The weird and wonderful world of units of measurement

Article Category: Units  |   

photo of a tape measure - photo

For many centuries, humankind has been measuring stuff. OK, it might be a stretch to imagine a neanderthal taking notes to see if his cave would accommodate an Ikea corner sofa (this is totally unrealistic: we all know he was too busy self-importantly prodding the bison steaks on the barbecue while his poor, hairy wife was left with such mundane domestic tasks). But there is nonetheless a fascinating history to how modern-day measurements came about.

In a totally illogical and non-chronological order, here’s a potted history of how some seemingly-bizarre units of measurement came into being, and actually may not be so random, after all.

Origins of the yard

One of our most commonly used units, the yard, was defined in the 1100s by English King Henry I as the distance between the tip of his nose and the thumb of his outstretched arm. I don’t want to throw shade on the guy, but if you’ve seen any of his portraits, it might just as well have been the distance from the tip of his nose to the top of his nose. Snort. Oh, by the way, these days a yard is, less subjectively, 0.9144 meters (or metres for our British friends).

Rods and poles

Ever heard of a rod? Contrary to popular belief, this unit doesn’t rely on getting Rod Stewart to lie down against objects to ascertain whether they are longer or shorter than his 5’ 10” frame (6’ 6” if you include the hair). His agent has specifically requested that we make this clear: PLEASE STOP TRYING TO BOOK HIM FOR THIS PURPOSE. MEASURE YOUR FIELDS SOME OTHER WAY.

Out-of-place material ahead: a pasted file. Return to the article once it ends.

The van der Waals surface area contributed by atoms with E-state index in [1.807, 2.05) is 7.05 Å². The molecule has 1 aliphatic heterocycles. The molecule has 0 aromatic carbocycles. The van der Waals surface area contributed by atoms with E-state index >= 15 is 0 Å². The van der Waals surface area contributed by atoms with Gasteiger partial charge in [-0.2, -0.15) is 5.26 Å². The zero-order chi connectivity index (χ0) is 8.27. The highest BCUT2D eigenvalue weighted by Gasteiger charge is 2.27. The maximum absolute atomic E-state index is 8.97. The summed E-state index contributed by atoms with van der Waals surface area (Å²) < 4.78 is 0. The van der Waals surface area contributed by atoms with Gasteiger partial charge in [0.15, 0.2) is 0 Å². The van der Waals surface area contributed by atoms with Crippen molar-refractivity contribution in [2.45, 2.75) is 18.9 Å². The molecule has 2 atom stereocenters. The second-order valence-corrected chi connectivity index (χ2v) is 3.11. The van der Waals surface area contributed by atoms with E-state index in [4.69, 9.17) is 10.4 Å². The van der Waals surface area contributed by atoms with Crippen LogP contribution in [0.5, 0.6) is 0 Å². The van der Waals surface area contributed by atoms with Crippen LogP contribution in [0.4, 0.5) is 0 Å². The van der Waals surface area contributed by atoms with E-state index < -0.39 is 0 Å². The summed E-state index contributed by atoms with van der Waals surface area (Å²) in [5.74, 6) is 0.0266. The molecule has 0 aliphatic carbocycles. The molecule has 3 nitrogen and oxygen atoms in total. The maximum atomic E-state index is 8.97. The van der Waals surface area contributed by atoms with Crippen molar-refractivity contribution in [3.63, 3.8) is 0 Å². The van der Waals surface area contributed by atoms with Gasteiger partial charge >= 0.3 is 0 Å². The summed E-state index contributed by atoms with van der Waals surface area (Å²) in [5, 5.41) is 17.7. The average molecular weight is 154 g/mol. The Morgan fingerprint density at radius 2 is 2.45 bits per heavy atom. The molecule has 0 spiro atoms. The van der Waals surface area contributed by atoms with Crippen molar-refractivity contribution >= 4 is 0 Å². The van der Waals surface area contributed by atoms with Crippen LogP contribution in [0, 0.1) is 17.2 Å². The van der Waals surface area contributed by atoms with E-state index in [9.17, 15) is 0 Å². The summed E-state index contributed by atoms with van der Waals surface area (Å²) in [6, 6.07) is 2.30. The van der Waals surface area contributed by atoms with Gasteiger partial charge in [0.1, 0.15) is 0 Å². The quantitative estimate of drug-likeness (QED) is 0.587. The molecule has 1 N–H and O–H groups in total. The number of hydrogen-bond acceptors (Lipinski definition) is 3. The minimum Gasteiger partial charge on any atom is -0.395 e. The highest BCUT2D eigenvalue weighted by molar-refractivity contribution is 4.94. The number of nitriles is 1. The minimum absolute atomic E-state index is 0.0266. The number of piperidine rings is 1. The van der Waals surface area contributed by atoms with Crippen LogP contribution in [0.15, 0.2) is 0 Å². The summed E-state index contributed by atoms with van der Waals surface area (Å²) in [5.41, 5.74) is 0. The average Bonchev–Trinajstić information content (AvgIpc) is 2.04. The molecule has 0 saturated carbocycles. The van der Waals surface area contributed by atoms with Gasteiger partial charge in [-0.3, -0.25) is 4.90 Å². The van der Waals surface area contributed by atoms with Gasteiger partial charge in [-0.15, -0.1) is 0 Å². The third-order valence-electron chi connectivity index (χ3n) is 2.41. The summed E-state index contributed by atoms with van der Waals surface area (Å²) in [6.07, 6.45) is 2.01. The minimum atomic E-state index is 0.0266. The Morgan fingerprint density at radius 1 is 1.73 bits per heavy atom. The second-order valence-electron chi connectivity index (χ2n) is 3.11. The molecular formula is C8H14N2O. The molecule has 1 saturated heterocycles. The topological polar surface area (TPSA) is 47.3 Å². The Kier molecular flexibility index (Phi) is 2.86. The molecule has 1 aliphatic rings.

Perhaps you could use the more traditional rod unit, sometimes known as a pole (Roman Polanski’s agent would like to make it clear that he is not available to… etc. etc.) Rods - or poles - originated in the Anglo Saxon period, describing the 5.5 yard rod (5.03 meters) which was necessary to jab and poke a team of 8 large oxen to get them moving. Anyone working the land would have had access to one of these poles, and it was a convenient ruler to measure ground with.

The agricultural origins are still clear today as allotments are usually 5 or 10 rods long. A less violent interpretation of the unit was decreed in the 1500s, when it became the total combined length of each left foot from 16 men as they set off home from church on a Sunday morning. Wonderfully specific, don’t you think? Oh, and I wouldn’t be doing my job properly if I didn't mention that a rod - or pole - can also be called a perch. The common freshwater fish would like to make it clear that he… you get the idea.

Ye olde rod - illustration

Acres, furlongs and chains

Talking of fields and such, 160 square rods is equivalent to an acre, the size of field which could be ploughed in a single day (before industrial machinery). An acre might seem arbitrary at 43,560 square feet, but it’s one chain by one furlong. A furlong is 1/8 of a Roman mile, and they used to call it a stadium. A chain is just as it sounds: a metal chain. It had 100 links and was more reliable than cord because it wouldn’t stretch. A little heavier to carry around, though…

Hands, feet and the parasang